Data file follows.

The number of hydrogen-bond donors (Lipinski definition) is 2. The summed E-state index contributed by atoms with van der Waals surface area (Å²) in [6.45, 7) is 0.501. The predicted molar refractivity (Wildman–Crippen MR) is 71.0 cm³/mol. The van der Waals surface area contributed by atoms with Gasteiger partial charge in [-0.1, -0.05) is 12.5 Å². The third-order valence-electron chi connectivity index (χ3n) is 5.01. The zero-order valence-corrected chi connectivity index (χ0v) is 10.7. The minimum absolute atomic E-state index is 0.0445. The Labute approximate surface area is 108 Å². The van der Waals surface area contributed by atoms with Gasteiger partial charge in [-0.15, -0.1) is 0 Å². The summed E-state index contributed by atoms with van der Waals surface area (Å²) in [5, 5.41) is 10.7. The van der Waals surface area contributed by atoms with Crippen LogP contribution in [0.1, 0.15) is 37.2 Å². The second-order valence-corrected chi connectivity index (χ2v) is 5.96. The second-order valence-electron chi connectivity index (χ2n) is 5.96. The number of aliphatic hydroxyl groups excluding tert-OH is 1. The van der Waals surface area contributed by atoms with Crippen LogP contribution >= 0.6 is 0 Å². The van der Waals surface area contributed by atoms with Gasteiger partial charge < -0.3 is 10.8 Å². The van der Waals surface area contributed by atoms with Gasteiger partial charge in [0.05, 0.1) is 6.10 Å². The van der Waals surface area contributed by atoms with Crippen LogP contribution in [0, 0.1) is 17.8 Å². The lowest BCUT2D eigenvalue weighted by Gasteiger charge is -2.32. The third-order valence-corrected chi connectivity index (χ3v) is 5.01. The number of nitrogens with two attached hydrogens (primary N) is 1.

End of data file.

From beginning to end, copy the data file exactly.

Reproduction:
The number of hydrogen-bond donors (Lipinski definition) is 2. The summed E-state index contributed by atoms with van der Waals surface area (Å²) in [6.45, 7) is 0.501. The predicted molar refractivity (Wildman–Crippen MR) is 71.0 cm³/mol. The van der Waals surface area contributed by atoms with Gasteiger partial charge in [-0.1, -0.05) is 12.5 Å². The third-order valence-electron chi connectivity index (χ3n) is 5.01. The zero-order valence-corrected chi connectivity index (χ0v) is 10.7. The minimum absolute atomic E-state index is 0.0445. The Labute approximate surface area is 108 Å². The van der Waals surface area contributed by atoms with Gasteiger partial charge in [-0.15, -0.1) is 0 Å². The summed E-state index contributed by atoms with van der Waals surface area (Å²) in [5, 5.41) is 10.7. The van der Waals surface area contributed by atoms with Crippen LogP contribution in [0.1, 0.15) is 37.2 Å². The second-order valence-corrected chi connectivity index (χ2v) is 5.96. The second-order valence-electron chi connectivity index (χ2n) is 5.96. The number of aliphatic hydroxyl groups excluding tert-OH is 1. The van der Waals surface area contributed by atoms with Crippen LogP contribution >= 0.6 is 0 Å². The van der Waals surface area contributed by atoms with Gasteiger partial charge < -0.3 is 10.8 Å². The van der Waals surface area contributed by atoms with Gasteiger partial charge in [0.05, 0.1) is 6.10 Å². The van der Waals surface area contributed by atoms with Crippen LogP contribution in [0, 0.1) is 17.8 Å². The lowest BCUT2D eigenvalue weighted by Gasteiger charge is -2.32. The third-order valence-corrected chi connectivity index (χ3v) is 5.01. The number of nitrogens with two attached hydrogens (primary N) is 1.